EU repatriates tourists from Maldives amidst coronavirus travel ban

The European Union has repatriated thousands of tourists in Maldives, as the popular holiday destination tightens travel restrictions to curb the outbreak of the novel coronavirus.

The European External Action Service (EEAS) said majority of the 34,000 foreigners vacationing in Maldives when the island nation’s government began taking unprecedented preventive measures late last month were Europeans.

A coordinated operation by the EU missions in Sri Lankan capital Colombo and Indian capital New Delhi, and member countries allowed thousands of European tourists to safely go back home from the Maldives, it said.

Norway and Switzerland also joined the operation as partner countries, whilst the UK High Commission in Male supported the repatriation efforts from the ground.

“… [EU, together with the partners] managed to find the right balance in relaying useful information to tourists, and in prioritising requests to the Maldivian Government, mainly keeping commercial flights between the Maldives and Europe,” the announcement by EEAS read.

“The cooperation with the government of Maldives has been excellent: the authorities were constantly updated on suspected and confirmed cases, and were open to suggestions coming from the EU, both on commercial flights and on isolation and quarantine measures for the tourists. This helped to keep the number of infected foreigners down.”

Maldives on Wednesday announced a blanket suspension of on-arrival visa in a bid to combat the spread of the novel coronavirus.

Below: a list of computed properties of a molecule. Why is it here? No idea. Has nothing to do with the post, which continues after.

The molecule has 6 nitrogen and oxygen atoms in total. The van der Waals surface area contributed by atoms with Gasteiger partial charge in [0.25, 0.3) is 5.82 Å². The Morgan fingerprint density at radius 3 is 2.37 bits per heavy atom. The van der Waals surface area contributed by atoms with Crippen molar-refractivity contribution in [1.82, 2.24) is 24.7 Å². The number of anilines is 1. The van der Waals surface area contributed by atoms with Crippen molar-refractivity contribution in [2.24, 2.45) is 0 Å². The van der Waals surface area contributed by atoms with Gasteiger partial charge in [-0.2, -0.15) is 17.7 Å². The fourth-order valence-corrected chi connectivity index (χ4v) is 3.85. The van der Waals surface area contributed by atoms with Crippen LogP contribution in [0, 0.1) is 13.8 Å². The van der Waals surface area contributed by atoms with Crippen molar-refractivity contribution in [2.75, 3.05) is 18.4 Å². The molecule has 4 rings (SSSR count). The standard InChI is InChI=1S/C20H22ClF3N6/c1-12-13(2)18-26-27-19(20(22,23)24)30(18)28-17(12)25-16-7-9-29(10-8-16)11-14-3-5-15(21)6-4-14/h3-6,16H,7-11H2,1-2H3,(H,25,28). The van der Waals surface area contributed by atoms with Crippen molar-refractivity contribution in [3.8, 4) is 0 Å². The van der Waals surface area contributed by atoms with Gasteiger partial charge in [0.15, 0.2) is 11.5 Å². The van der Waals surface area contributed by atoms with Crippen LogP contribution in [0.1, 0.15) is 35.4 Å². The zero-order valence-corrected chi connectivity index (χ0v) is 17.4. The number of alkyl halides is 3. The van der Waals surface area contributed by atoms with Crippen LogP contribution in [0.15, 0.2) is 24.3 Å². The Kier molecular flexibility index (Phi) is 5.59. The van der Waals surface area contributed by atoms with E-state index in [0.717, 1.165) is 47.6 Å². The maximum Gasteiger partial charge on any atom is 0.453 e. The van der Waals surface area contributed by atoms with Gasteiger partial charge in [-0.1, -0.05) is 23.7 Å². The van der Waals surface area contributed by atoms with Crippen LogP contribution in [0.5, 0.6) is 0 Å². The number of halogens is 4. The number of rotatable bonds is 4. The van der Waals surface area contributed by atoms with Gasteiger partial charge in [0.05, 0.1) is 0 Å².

Even before Wednesday’s announcement, the Maldives had closed its borders to arrivals from some of the worst-hit countries, including mainland China, Italy, Bangladesh, Iran, Spain, the United Kingdom, Malaysia and Sri Lanka. Visitors from three regions of Germany (Bavaria, North Rhine-Westphalia and Baden-Württemberg), two regions of France (Île-de-France and Grand Est) and two regions of South Korea were also banned from entering the country.

All direct flights to and from China, Italy, South Korea and Iran were also cancelled.

Cruise ships and foreign yachts were also banned from docking at any of the country’s ports.

On March 8, Maldives reported its first cases of the novel coronavirus, as two hotel employees tested positive for Covid-19 at a luxury resort in the archipelago. Eleven more cases — all foreigners working or staying resorts and liveaboard vessels — were later identified.

However, eight out of the 13 have made full recoveries, whilst the rest are being treated at designated quarantine facilities.

The Maldives announced a state of public health emergency on March 12, the first such declaration under a recent public health protection law.

The public health emergency declaration has allowed the government to introduce a series of unprecedented restrictive and social distancing measures, including a ban on inter-island travel of tourists, including for excursions and between resort islands.

A nationwide shut down of all guesthouses and city hotels has also been ordered. Spa facilities located on inhabited islands have also been closed.

The island nation had installed thermal screening cameras at its international airports.

Quarantine facilities, including designated islets from the 1,192 islands that make up the archipelago, had been established.

The Covid-19 outbreak has hit the Maldivian economy hard, as travel restrictions and other preventive measures affect the country’s lucrative tourism industry, which contributes the bulk of the island nation’s state revenue and foreign reserves.

Several resorts across the Maldives had been closed.

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